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How Vt. would respond to bomb scare - WCAX.COM Local Vermont News, Weather and Sports-

How Vt. would respond to bomb scare

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WILLISTON, Vt. -

The Vermont State Police Bomb Squad has nine members who respond to about 30-40 calls each year. 

"All a bomb is, is some means of containing an explosive material to a point where it can no longer contain it and it bursts," explained Lt. Paul White, commander of the Vermont State Police Bomb Squad.

White says explosive devices are relatively easy to make, don't require much sophistication and are obviously dangerous. But so far, Vermont has for the most part remained out of harm's way.

"For someone to build a bomb is not really uncommon, but to have an actual bombing-- intending to do somebody harm-- is pretty rare in Vermont," White said.

The last time there was a deadly bomb explosion in Vermont was back in 1998. A mail bomb killed a man in Fair Haven and severely injured his mother.

Police get about 40 calls a year for suspicious devices, and when that happens, the squad of nine state police officers deploys high-tech tools to keep themselves and the public safe.

With the help of a remote-controlled robot, officers can take a look at the suspicious device from the safety of their truck.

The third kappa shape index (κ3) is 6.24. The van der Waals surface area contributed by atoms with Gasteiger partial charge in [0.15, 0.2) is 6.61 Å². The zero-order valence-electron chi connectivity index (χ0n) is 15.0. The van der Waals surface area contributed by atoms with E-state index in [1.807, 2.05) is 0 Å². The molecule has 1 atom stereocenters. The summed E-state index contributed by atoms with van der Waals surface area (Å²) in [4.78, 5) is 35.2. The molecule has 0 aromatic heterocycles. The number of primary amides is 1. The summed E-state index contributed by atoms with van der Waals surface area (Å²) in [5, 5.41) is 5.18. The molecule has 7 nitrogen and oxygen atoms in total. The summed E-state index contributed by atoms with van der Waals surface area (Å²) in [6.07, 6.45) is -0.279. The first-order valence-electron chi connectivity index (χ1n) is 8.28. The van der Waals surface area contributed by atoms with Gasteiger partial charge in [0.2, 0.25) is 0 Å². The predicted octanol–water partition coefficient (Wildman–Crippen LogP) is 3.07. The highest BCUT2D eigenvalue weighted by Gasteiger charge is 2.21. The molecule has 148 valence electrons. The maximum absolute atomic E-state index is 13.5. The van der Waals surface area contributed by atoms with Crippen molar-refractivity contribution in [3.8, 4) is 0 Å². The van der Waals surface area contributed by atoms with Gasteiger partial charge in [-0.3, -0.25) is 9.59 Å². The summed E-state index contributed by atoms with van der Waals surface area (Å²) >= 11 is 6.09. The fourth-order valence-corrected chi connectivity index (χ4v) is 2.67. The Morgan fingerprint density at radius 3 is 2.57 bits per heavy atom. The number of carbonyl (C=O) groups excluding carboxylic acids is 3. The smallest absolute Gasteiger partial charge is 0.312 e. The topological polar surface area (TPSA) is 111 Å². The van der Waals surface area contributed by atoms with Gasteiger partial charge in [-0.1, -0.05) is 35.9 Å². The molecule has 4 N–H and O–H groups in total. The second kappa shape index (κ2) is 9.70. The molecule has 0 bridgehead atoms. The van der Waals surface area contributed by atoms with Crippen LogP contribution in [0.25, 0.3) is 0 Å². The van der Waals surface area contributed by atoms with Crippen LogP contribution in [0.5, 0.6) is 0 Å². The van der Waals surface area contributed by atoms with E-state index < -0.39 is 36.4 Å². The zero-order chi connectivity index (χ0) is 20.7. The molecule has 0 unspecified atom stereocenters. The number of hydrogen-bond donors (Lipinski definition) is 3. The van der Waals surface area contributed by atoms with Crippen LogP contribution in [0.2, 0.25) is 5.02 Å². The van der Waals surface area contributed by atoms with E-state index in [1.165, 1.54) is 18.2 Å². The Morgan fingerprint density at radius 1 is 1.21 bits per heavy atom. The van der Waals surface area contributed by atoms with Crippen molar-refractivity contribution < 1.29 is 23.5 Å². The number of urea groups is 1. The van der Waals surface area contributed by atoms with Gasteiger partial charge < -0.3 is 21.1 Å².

"You can move the arm, open, close the gripper, fire the disruptor, whatever you need to do can all be done from here," White said.

The robot even has a speaker and a microphone so cops can communicate with a suspect who barricades himself inside a room.

"The robot has three cameras, so from here you can not only drive it, you can see what the robot sees and hear what the robot hears," White explained, while showing the robot control board inside the truck.

The robot can take instant X-rays, check for chemicals and even dismantle bombs. In the event members of the squad need to handle the package themselves, they wear 80 pounds of protection which includes a body suit, plus a helmet, and leg and foot protection made of metal plates and Kevlar.  The suit is designed to protect its wearer from shrapnel. It's very heavy and tough to maneuver.

"It's tiring for sure," White said. "Have that thing on for more than a half hour and it can be exhausting."

The bomb squad members all work other jobs within the state police. So their response time to a scene can sometimes take a couple of hours depending where the call comes from. The bomb squad truck is stored at the Williston barracks.

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